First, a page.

Home for the Holidays
I am going home for the holidays. By “home” I do not mean the studio apartment in San Francisco where my dog and I live, but the place where my family is, in the Appalachian Mountains of Georgia. It is a crucial but bothering distinction because, in truth, I have never entirely felt at home where I grew up.
The way of operating in my hometown—which I am told by Google now has a population of 6,884—has begun to feel increasingly foreign to any reality of which I wish to be a part. When I do go back, the better part of my time is spent in the homes of various family members or driving to Atlanta.
From a young age, I had a suspicion that the way I appeared and presented myself were alien to my largely homogenous community. My mother is from New England and still pronounces water as “wata” and my father was born in Hong Kong and remains one of the only Asians in my town. Both have graduate degrees, an infrequent accolade where I grew up, and never entirely adjusted to North Georgia’s backwoods culture.
They raised me, an ethnically ambiguous child who ultimately failed to compute in the eyes of my classmates. I recall once in high school, someone told me to “go back to China” which was confusing because I didn’t find myself to have the distinct features a first-generation Chinese person would.
Then again, at summer camp, international Chinese students had a hard time believing that my painfully conventional last name was really mine. The conditions surrounding my upbringing, absurd in retrospect, were informed my identity. However, none were as shaping as when I became transparent about my sexuality.
Being Gay in a Small Town
I was fifteen, and being gay wasn’t exactly fashionable in a town that had yet to condone the sale of hard liquor. No one was out, but I had somehow found myself the confidant of a pastor’s closeted son, a fitting narrative for the deep South.
“I was left with one piece of advice that carried me through the remainder of high school: download Tinder.”
We spent the majority of our time together sitting on the trunk of his Toyota Camry, overlooking a pasture, being emotionally vulnerable about what I can only imagine were queer things. Our stint together was meaningful but cut short when the sheriff phoned my mom to relay speculation voiced by “concerned members of the community.” Nonetheless, I was left with one piece of advice that carried me through the remainder of high school: download Tinder.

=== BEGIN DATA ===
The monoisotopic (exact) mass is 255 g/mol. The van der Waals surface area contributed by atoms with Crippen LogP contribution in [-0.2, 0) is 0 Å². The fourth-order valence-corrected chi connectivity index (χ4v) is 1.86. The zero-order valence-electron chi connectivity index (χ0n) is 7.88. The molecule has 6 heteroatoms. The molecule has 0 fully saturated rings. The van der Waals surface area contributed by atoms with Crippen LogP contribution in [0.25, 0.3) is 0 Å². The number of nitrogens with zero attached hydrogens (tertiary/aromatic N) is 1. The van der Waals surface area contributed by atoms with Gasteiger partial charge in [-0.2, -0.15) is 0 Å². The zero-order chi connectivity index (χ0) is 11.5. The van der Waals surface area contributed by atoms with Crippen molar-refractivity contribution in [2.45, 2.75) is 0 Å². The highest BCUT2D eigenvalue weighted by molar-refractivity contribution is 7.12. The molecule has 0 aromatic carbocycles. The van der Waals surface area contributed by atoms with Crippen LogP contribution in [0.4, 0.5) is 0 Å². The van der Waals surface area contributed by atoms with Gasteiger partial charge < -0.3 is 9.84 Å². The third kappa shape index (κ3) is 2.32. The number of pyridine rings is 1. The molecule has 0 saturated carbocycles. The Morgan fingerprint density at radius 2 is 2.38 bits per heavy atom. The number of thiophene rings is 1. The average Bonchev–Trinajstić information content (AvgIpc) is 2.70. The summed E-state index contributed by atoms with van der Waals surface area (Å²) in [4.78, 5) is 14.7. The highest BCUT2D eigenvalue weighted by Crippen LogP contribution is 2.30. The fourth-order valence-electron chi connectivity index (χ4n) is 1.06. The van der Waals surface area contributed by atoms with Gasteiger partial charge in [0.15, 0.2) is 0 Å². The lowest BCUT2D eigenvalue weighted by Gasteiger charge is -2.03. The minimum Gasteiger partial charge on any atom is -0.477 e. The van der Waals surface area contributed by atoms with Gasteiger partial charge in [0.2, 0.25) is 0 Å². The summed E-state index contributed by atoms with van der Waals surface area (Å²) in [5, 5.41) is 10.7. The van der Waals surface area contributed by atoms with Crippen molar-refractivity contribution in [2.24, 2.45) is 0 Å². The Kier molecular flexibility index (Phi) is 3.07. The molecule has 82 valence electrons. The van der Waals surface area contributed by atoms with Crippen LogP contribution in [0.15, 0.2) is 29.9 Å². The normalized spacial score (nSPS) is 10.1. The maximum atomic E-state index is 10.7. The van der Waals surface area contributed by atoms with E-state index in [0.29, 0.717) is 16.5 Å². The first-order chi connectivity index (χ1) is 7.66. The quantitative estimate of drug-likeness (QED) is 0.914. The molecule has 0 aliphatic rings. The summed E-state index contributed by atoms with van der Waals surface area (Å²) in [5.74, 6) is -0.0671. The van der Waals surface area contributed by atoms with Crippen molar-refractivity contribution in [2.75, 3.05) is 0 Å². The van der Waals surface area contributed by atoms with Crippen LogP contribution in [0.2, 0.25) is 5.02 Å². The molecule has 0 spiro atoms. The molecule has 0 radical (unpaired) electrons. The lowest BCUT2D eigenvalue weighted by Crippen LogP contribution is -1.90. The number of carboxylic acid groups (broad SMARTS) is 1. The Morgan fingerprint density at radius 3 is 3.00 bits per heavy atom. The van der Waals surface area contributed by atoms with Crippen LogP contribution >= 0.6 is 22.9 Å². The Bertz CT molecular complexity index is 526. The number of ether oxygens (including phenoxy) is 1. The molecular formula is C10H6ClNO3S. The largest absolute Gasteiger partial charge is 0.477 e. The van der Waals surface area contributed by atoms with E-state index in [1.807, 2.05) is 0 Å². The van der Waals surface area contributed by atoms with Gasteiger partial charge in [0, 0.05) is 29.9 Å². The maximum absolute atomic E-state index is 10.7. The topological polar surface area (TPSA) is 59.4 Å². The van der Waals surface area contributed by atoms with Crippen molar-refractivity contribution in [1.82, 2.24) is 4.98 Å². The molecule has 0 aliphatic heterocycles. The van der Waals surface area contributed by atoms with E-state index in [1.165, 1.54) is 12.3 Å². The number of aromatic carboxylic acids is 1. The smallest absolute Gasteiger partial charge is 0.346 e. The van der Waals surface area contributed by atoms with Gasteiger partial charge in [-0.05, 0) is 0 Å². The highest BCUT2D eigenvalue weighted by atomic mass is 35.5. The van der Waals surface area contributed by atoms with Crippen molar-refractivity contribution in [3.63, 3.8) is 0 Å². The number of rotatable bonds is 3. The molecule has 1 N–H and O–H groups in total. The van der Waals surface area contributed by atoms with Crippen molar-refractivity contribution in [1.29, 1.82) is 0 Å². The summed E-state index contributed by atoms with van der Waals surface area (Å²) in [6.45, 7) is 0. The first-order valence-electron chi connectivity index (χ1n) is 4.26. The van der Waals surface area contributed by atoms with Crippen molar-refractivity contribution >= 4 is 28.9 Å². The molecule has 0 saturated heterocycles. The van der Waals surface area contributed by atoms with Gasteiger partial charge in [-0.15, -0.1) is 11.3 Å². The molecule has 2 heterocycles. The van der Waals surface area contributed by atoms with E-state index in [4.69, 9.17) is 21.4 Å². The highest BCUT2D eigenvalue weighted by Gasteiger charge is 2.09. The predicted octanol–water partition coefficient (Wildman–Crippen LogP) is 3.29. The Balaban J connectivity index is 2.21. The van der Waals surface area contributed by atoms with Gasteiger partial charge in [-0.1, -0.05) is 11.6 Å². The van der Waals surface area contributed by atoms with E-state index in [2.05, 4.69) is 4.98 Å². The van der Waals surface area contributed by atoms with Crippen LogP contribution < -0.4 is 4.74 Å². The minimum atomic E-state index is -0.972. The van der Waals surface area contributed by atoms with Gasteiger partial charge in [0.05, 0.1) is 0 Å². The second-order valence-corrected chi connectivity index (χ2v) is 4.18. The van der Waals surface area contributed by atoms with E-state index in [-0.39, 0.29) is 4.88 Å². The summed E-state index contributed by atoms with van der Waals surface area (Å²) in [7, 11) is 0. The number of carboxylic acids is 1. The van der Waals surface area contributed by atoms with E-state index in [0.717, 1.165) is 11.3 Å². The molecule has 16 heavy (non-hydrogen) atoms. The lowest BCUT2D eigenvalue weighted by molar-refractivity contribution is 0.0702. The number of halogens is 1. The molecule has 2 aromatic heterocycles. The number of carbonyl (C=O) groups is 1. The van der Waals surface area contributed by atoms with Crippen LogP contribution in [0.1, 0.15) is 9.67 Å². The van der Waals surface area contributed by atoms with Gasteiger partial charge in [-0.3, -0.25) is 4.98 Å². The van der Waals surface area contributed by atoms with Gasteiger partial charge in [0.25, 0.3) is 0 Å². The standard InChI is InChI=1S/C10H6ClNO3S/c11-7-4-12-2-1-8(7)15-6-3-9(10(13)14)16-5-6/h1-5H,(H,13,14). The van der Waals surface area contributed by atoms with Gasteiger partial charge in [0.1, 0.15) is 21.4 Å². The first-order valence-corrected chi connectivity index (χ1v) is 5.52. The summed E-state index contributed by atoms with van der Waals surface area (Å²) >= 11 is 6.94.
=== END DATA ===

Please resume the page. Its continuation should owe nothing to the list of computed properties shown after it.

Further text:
Tinder meant new possibilities
In Gillian Lelchuk and Jackob Took’s article How Tinder is different when you’re gay, they observse that straight people are always surrounded by other straight people, which means they have a lot of romantic options.
Tinder meant new possibilities for me, an introduction to the gay world, an excuse to use my car’s good gas mileage for escaping into the city. I was able to meet people my age who vocalized similar grievances about being misunderstood, who also wanted to feel normal. One boy who attended a liberal private school in Atlanta invited me to his senior prom. At the time, I disregarded the idea as too radical, but I now kick myself for not realizing how romantic of a gesture it was.
The unfortunate reality is that I was not yet comfortable with the idea of people seeing me as a man in a relationship with another man. I couldn’t even foresee a time when I would be, given the circumstances of my environment. That, I told myself, was an incentive to achieve academically and create a reason to leave for New York City or Los Angeles or any other major city.
“By the time I got to college, I’d beat into my brain that I did deserve love.”
By the time I got to college, I’d beat into my brain that I did deserve love, and if not, then why the hell was I on Tinder? I got an early start, taking classes the summer before my freshman year in a city that seemed so diametrically opposed in location and culture to the life I had known.
The city was Berkeley, California. My dating pool had increased tenfold, making the apps feel like a completely different dance. I found out that for years I was raised on a southern sensibility, perhaps even innocence, that was no longer applicable. Every date had a sense of immediacy, not necessarily to make things intimate, but to categorize each other into labels that felt easy to understand. It was as if they looked into my eyes and said, “I’m trying to decipher if you’re too feminine or masculine for my taste so that I know how to conduct myself.”
“I’m trying to decipher if you’re too feminine or masculine for my taste so that I know how to conduct myself.”
Making the game work in a way that felt right to me required forfeiting the expectation that my relationships would function the same way a heterosexual one does. It also required dismissing any worry that another person’s opinion about me mattered.
I am afforded the luxury of being comfortable in my own skin in part because I live in San Francisco, a gay mecca. This should not, however, distract from the discrimination endured, nor the role online dating has played in exposing me to new connections. As a digital native, it was essential for me to use technology to understand that I wasn’t alone.
Hopelab’s preliminary exploration of LGBTQ populations
Hopelab’s preliminary exploration of LGBTQ populations through research and co-design sessions has made me optimistic about the future of queer comradery. As youth become more comfortable expressing their sexual identity, it is critical to deter them from feelings of isolation by providing a sense of community. That sense of belonging may be most easily accessed through online resources, as was the case for me.